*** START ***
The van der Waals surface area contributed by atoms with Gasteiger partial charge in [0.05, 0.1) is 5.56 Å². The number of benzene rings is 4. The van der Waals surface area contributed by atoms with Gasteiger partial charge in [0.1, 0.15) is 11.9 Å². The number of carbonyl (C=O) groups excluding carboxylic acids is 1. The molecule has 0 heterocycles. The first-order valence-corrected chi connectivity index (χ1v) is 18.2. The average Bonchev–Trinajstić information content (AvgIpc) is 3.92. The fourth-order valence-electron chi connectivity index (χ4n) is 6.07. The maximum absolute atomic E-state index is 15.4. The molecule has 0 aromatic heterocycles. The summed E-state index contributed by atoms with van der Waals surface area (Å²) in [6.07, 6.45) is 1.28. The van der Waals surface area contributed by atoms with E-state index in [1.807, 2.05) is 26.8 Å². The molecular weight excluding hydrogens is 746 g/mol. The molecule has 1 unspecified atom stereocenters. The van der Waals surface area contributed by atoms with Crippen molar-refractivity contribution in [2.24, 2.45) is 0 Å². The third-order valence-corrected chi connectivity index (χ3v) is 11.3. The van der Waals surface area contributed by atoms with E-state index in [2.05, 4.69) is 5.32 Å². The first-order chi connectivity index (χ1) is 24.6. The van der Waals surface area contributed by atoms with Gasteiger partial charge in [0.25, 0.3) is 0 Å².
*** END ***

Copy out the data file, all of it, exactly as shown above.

The van der Waals surface area contributed by atoms with Gasteiger partial charge in [0.05, 0.1) is 5.56 Å². The number of benzene rings is 4. The van der Waals surface area contributed by atoms with Gasteiger partial charge in [0.1, 0.15) is 11.9 Å². The number of carbonyl (C=O) groups excluding carboxylic acids is 1. The molecule has 0 heterocycles. The first-order valence-corrected chi connectivity index (χ1v) is 18.2. The average Bonchev–Trinajstić information content (AvgIpc) is 3.92. The fourth-order valence-electron chi connectivity index (χ4n) is 6.07. The maximum absolute atomic E-state index is 15.4. The molecule has 0 aromatic heterocycles. The summed E-state index contributed by atoms with van der Waals surface area (Å²) in [6.07, 6.45) is 1.28. The van der Waals surface area contributed by atoms with E-state index in [1.807, 2.05) is 26.8 Å². The molecular weight excluding hydrogens is 746 g/mol. The molecule has 1 unspecified atom stereocenters. The van der Waals surface area contributed by atoms with Crippen molar-refractivity contribution in [2.24, 2.45) is 0 Å². The third-order valence-corrected chi connectivity index (χ3v) is 11.3. The van der Waals surface area contributed by atoms with E-state index in [2.05, 4.69) is 5.32 Å². The first-order chi connectivity index (χ1) is 24.6. The van der Waals surface area contributed by atoms with Gasteiger partial charge in [0.25, 0.3) is 0 Å².